After a brief introduction and literature review, Chapter 1 considers the finer detail of traditional solution approaches, including the use of screening curves, linear programming, and a related complementarity problem. Screening curves were traditionally used in the times of central planning to describe the optimal trade-off between technologies in terms of utilisation, and with the addition of a Load Duration Curve, the optimal capacity of each technology. We explore various representations of the LDC and discuss how these interact with investment conditions and how market clearing procedures are viewed in their context. We show, with the use of an example, that LP approaches are incapable of accurately defining key system performance measures such as the Loss of Load Probability, without either “guidance” from the modeller or through the use of a significant number of load classes or slices. Furthermore, we show that supposedly perfectly competitive models produce prices that are either inconsistent with the perfect competition they are predicated on, or inconsistent with the optimal capacity suggested by the model. Our investigation identifies the reason for this deficiency.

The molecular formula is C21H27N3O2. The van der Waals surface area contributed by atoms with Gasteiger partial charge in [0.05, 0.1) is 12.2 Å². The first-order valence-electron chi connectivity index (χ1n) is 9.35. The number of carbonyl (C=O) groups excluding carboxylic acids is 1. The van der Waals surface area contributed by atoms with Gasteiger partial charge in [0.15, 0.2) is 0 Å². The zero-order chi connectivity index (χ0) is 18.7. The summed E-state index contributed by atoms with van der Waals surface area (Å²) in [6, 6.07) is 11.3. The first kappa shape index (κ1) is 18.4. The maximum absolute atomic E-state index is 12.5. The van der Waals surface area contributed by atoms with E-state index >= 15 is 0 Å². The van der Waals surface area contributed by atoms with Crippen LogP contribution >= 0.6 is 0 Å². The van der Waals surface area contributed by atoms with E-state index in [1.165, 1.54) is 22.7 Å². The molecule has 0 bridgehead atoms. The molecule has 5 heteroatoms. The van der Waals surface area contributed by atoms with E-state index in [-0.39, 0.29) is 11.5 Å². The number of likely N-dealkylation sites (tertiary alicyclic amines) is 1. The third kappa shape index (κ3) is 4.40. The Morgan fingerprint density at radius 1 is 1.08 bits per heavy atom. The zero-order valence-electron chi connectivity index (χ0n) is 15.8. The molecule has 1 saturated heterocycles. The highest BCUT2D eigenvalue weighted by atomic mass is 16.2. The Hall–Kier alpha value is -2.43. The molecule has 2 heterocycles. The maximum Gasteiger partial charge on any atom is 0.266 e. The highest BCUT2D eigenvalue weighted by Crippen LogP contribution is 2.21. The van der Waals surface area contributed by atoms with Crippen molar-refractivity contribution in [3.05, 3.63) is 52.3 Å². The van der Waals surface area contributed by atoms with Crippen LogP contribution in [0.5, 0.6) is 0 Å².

Optimal trade-offs have a useful theoretical function, but they also emphasise the nature of the technological choice, and ultimately when the trade-off is with a notional shortage technology, they describe the nature of the total capacity choice. But the screening curve approach quickly succumbs to complexity, and is often replaced by optimisation in the form of linear programming, in which a significant number of constraints could be more easily expressed. Nevertheless, the screening curve concept has some conceptual advantages that we can integrate into the analysis, namely the determination of utilisation levels corresponding to optimal technological trade-offs. Knowing that the traditional LP approach does not accurately reflect the relative timing of investment and operation decisions, or produce solutions that are independent of the LDC definition, we consider the integration of screening curve logic. By way of resolving the downsides of the LP approach, we develop a complementarity formulation that combines the LP solution with the logic of screening curves to derive a problem representation that enables an accurate and consistent solution to the simple problem. In doing so, we make clear that screening curves, per se, are not the motivation, but the vehicle for determining an optimal representation of the system.